Thursday, July 10, 2014

Best Lesson Ever

I was mesmerized as I looked onto the ice. All of the skaters were highly-competitive - the older teens who earn medals and wear the officially sanctioned Team USA jackets and have their pictures in the magazines. Coaches followed skaters around the ice, barking orders. This was clearly their dedicated ice time. Serious ice, serious coaches, serious skaters. Not wanting to ruffle any feathers, I wouldn't get on the ice until Dmytri skated over to get me. Dmytri thought this was unnecessary. Then things got good.

It really is amazing to see these skaters up close - beautiful extension, deep edges, impossibly fast. Watching them compete on a computer screen, they make everything look effortless. On the ice with them, you see just how much strength and power is involved. They are fantastic athletes.

"I feel like I have to work extra hard to earn a place on their ice," I explained, nodding to a particularly talented couple.

"They don't see it that way," Dmytri said. "It's just ice, we skate on it."

As I looked around, I decided he might be right. There was no special treatment, good or bad, for the adult skater. I didn't get any strange looks or patronizing comments. They focused on their skating, largely ignoring each other, except to avoid collisions. And they largely ignored me, except to avoid collisions. Intentionally or not, they made me feel like I belonged there as much as they did. Maybe it's because I was wearing their uniform...all black.

Having such talent whooshing around me was at first intimidating and then extremely inspiring. I put real effort into everything. Dutch Waltz was at tempo, crossrolls were a mess. I started to become more comfortable with the speed of the ice and better able to jump into the fray with the others. I'm not sure if Dmytri could tell, but I began to enjoy the intensity.

Other skaters would come barreling toward me; to me, near-misses, to Dmytri, plenty of room. And when Dmytri asked why I screwed up a swingroll I had to admit it was because I got distracted by the cool thing another couple was doing. I refocused on my own skating. Serious ice, serious coach, serious skater.

At the end, Dmytri and I compared calendars and he identified an opportunity for my next lesson.

"I don't know. Might be longer," I admitted. "I'm not sure I'll be able to practice. No sense having a lesson if I can't practice between now and then."

"Practice," Dmytri demanded. Serious ice, serious coach, serious skater. "Text me."

Now I'm highly motivated. I'll practice. I'll text him. If I skate with the competitive kids again, I'll wear all black and I'll get on the ice by myself. We'll share the ice, we'll share a coach, we'll ignore each other. And even though I'll be working on things they mastered in kindergarten, I'll be working hard right along with them. Very cool.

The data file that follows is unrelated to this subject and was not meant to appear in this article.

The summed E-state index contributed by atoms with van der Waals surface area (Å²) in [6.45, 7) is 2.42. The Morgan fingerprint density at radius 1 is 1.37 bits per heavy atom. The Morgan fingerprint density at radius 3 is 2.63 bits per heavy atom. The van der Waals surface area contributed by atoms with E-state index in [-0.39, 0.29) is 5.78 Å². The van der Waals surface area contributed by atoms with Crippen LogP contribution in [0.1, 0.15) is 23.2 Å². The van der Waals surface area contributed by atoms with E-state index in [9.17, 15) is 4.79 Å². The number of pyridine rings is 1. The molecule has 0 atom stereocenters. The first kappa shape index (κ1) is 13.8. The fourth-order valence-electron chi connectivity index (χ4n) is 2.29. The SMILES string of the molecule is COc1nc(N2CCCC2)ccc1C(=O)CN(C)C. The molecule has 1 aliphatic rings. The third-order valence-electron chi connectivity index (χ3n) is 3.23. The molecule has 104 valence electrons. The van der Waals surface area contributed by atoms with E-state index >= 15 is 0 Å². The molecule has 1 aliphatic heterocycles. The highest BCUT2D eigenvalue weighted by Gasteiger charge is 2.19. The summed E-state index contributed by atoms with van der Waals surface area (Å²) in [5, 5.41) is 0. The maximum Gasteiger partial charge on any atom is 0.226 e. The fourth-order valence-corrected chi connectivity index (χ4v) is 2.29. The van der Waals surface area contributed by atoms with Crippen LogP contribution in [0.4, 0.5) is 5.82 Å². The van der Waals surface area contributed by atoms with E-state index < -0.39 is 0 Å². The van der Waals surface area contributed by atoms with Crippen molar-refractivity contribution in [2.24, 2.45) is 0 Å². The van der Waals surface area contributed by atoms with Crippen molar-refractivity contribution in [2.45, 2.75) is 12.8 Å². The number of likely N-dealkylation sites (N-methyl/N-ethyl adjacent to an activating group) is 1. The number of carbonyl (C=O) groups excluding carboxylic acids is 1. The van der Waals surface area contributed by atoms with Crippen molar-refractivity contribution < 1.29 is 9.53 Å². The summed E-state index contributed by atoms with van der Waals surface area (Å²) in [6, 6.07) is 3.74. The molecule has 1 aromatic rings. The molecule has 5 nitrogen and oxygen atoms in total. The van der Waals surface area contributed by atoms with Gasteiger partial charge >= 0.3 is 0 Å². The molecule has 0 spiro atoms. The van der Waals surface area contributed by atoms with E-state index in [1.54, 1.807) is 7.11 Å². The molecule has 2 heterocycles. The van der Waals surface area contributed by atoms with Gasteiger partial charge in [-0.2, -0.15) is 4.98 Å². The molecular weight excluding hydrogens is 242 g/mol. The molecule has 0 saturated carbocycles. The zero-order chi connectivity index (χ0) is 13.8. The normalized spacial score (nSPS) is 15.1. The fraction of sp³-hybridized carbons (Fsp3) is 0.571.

3 comments:

  1. Yep, I agree. Most Freestyle sessions, due to the quality of skaters, can be both inspiring and a bit daunting. My partner tends to freeze up if we get what she considers too close to a fast moving wiz kid. That tends to throw us off pattern. My take is I don't want to collide with or impede another skater in program and I do want to follow general Freestyle rink etiquette (common sense safety) but since I am a low level FS skater that means I have the minimum ice cred to be out there during those sessions--and we've all paid the same money. Skaters at that level have the chops to avoid each other--a major selling point for the extra cost compared to a public session. Having said that I'm not going to get too close to a skater doing double or triple jumps, back spirals, flying camels, etc. There is such a thing as "not looking for trouble".

    In a public session, our rink limits what good skaters are permitted to do, even so last week, during a lightly attended public, I saw a small kid with an EZ-skater contraption come right up to a girl in the middle of a fast single foot spin. I guess he wanted to see what she was doing and didn't think through the process. No contact occurred but it scared her badly. I took Mr. EZ-skater aside and gently pointed out the dangers and told him to please not do that again! No parental units were on the ice or even in sight. No doubt they were at the snack bar in the lobby.

    I generally don't bother with FS sessions (mostly because of the cost) unless I'm out there with a coach. In a public session I limit myself to what the traffic will bare. What gives me the willies is sharing the ice with fast pairs skaters. Fortunately most rinks have dedicated sessions with strict population densities for pairs skating.

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    1. Yeah, like you said, "not looking for trouble." The only time I've ever been on freestyle is with a coach. We have dance sessions that I'm comfortable on, not a lot of people, not very fast, typically all adults. But most of the time I can hit fairly empty public sessions, which is much friendlier to the figure skating budget. The ice I was on for this lesson was different in that it was only for the competitive skaters. I was able to be on it with Dmytri, but I'm pretty sure I wouldn't have been welcome had I stayed and practiced. It was a great experience though, seeing them skate, hearing the coaching, seeing up close how they train. Just wow!

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  2. Glad you were inspired by the high level skaters! It can be really fun to watch the elites. And yeah, we all pay for the ice and we can all use it.

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